Dividing Protein Interaction Networks by Growing Orthologous Articulations
The increasing growth of data on protein-protein interaction (PPI) networks has boosted research on their comparative analysis. In particular, recent studies proposed models and algorithms for performing network alignment, the comparison of networks across species for discovering conserved modules. Common approaches for this task construct a merged representation of the considered networks, called alignment graph, and search the alignment graph for conserved networks of interest using greedy techniques. In this paper we propose a modular approach to this task. First, each network to be compared is divided into small subnets which are likely to contain conserved modules. To this aim, we develop an algorithm for dividing PPI networks that combines a graph theoretical property(articulation) with a biological one (orthology). Next, network alignment is performed on pairs of resulting subnets from different species. We tackle this task by means of a state-of-the-art alignment graph model for constructing alignment graphs, and an exact algorithm for searching in the alignment graph. Results of experiments show the ability of this approach to discover accurate conserved modules, and substantiate the importance of the notions of orthology and articulation for performing comparative network analysis in a modular fashion.
KeywordsProtein network dividing modular network alignment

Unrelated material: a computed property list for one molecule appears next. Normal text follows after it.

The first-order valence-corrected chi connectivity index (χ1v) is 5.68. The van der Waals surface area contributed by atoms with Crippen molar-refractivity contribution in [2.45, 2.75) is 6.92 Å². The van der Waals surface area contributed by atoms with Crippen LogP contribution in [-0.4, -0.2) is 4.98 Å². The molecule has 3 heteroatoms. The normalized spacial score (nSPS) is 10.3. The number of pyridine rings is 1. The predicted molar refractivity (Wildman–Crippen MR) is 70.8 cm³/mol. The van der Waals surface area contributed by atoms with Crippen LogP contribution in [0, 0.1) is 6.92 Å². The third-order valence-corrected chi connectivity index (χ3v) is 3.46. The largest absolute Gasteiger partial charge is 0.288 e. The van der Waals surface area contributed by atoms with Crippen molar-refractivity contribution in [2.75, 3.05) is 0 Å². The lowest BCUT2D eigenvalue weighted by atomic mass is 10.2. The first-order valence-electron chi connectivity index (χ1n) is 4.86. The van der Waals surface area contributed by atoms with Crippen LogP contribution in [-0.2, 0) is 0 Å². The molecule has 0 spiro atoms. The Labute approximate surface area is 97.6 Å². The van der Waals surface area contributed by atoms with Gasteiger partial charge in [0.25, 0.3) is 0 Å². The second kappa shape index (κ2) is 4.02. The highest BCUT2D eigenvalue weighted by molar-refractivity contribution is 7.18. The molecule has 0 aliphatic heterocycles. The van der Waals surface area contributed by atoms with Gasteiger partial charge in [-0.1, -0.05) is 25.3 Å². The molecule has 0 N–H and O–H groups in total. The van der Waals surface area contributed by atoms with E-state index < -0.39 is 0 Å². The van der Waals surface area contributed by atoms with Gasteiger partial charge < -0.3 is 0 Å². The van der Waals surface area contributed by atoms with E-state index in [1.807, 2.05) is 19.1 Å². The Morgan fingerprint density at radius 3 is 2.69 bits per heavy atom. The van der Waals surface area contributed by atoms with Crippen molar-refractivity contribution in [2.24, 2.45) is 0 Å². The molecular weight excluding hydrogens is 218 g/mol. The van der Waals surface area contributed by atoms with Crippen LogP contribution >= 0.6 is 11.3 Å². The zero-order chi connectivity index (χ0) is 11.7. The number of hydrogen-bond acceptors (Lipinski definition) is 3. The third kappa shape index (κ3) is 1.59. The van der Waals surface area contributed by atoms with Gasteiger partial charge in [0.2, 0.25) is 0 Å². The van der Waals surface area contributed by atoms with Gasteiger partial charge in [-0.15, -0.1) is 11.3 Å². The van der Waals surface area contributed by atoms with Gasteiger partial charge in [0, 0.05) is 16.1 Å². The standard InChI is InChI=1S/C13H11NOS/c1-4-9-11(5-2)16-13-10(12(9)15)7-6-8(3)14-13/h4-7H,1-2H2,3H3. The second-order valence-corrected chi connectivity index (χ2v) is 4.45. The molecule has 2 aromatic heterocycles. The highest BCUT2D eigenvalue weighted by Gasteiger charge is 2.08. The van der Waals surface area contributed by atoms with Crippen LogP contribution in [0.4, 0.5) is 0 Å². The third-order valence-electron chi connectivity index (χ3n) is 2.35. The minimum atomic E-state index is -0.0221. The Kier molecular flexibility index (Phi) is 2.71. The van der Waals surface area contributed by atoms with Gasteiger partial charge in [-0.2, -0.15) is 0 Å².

Unable to display preview. Download preview PDF.
- 5.Srinivasan, B.S., Shah, N.H., Flannick, J., Abeliuk, E., Novak, A., Batzoglou, S.: Current Progress in Network Research: toward Reference Networks for kKey Model Organisms. Brief. in Bioinformatics (Advance access, 2007)Google Scholar
- 6.Koyutürk, M., Grama, A., Szpankowski, W.: Pairwise local alignment of protein interaction networks guided by models of evolution. In: Miyano, S., Mesirov, J., Kasif, S., Istrail, S., Pevzner, P.A., Waterman, M. (eds.) RECOMB 2005. LNCS (LNBI), vol. 3500, pp. 48–65. Springer, Heidelberg (2005)CrossRefGoogle Scholar
- 12.Pržulj, N.: Knowledge Discovery in Proteomics: Graph Theory Analysis of Protein-Protein Interactions. CRC Press, Boca Raton (2005)Google Scholar
- 13.Singh, R., Xu, J., Berger, B.: Pairwise global alignment of protein interaction networks by matching neighborhood topology, pp. 16–31 (2007)Google Scholar
- 15.Rathod, A.J., Fukami, C.: Mathematical properties of networks of protein interactions. CS374 Fall 2005 Lecture 9, Computer Science Department, Stanford University (2005)Google Scholar
- 18.Ucar, D., Asur, S., Catalyurek, U., Parthasarathy, S.: Improving functional modularity in protein-protein interactions graphs using hub-induced subgraphs. In: Fürnkranz, J., Scheffer, T., Spiliopoulou, M. (eds.) PKDD 2006. LNCS (LNAI), vol. 4213, pp. 371–382. Springer, Heidelberg (2006)CrossRefGoogle Scholar
- 19.Bader, G.D., Lssig, M., Wagner, A.: Structure and evolution of protein interaction networks: a statistical model for link dynamics and gene duplications. BMC Evolutionary Biology 4(51) (2004)Google Scholar
- 22.Abou-Rjeili, A., Karypis, G.: Multilevel algorithms for partitioning power-law graphs. In: 20th International Parallel and Distributed Processing Symposium (IPDPS) (2006)Google Scholar
- 26.Wolsey, L.A.: Integer Programming, 1st edn. Wiley, Chichester (1998)Google Scholar